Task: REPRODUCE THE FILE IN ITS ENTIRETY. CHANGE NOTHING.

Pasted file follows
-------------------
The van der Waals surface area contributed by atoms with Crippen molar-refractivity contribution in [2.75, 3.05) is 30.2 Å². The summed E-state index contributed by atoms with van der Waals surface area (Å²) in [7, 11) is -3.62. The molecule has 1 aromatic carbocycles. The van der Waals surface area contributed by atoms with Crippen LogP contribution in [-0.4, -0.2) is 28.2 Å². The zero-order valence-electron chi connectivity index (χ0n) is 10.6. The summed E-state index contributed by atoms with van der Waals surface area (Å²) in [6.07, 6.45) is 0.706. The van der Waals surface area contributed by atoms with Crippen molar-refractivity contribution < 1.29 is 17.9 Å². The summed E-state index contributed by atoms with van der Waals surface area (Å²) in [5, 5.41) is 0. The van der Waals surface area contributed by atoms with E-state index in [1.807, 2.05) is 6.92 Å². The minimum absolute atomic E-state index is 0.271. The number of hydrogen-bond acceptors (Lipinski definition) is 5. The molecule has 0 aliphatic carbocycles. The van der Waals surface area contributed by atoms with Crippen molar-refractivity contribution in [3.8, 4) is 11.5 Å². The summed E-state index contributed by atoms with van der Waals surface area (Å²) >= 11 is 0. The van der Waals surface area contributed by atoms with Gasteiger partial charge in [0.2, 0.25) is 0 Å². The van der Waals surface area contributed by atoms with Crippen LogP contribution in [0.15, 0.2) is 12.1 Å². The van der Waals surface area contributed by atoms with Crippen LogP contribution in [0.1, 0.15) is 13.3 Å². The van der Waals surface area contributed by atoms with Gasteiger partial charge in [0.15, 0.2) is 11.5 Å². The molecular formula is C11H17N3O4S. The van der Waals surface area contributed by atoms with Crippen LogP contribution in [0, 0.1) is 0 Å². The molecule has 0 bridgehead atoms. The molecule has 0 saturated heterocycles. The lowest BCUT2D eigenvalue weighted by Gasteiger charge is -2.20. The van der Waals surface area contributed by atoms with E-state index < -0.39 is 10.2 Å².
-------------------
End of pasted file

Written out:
The van der Waals surface area contributed by atoms with Crippen molar-refractivity contribution in [2.75, 3.05) is 30.2 Å². The summed E-state index contributed by atoms with van der Waals surface area (Å²) in [7, 11) is -3.62. The molecule has 1 aromatic carbocycles. The van der Waals surface area contributed by atoms with Crippen LogP contribution in [-0.4, -0.2) is 28.2 Å². The zero-order valence-electron chi connectivity index (χ0n) is 10.6. The summed E-state index contributed by atoms with van der Waals surface area (Å²) in [6.07, 6.45) is 0.706. The van der Waals surface area contributed by atoms with Crippen molar-refractivity contribution < 1.29 is 17.9 Å². The summed E-state index contributed by atoms with van der Waals surface area (Å²) in [5, 5.41) is 0. The van der Waals surface area contributed by atoms with E-state index in [1.807, 2.05) is 6.92 Å². The minimum absolute atomic E-state index is 0.271. The number of hydrogen-bond acceptors (Lipinski definition) is 5. The molecule has 0 aliphatic carbocycles. The van der Waals surface area contributed by atoms with Crippen molar-refractivity contribution in [3.8, 4) is 11.5 Å². The summed E-state index contributed by atoms with van der Waals surface area (Å²) >= 11 is 0. The van der Waals surface area contributed by atoms with Gasteiger partial charge in [0.2, 0.25) is 0 Å². The van der Waals surface area contributed by atoms with Crippen LogP contribution in [0.15, 0.2) is 12.1 Å². The van der Waals surface area contributed by atoms with Crippen LogP contribution in [0.1, 0.15) is 13.3 Å². The van der Waals surface area contributed by atoms with Gasteiger partial charge in [0.15, 0.2) is 11.5 Å². The molecular formula is C11H17N3O4S. The van der Waals surface area contributed by atoms with Crippen LogP contribution in [0, 0.1) is 0 Å². The molecule has 0 bridgehead atoms. The molecule has 0 saturated heterocycles. The lowest BCUT2D eigenvalue weighted by Gasteiger charge is -2.20. The van der Waals surface area contributed by atoms with E-state index < -0.39 is 10.2 Å².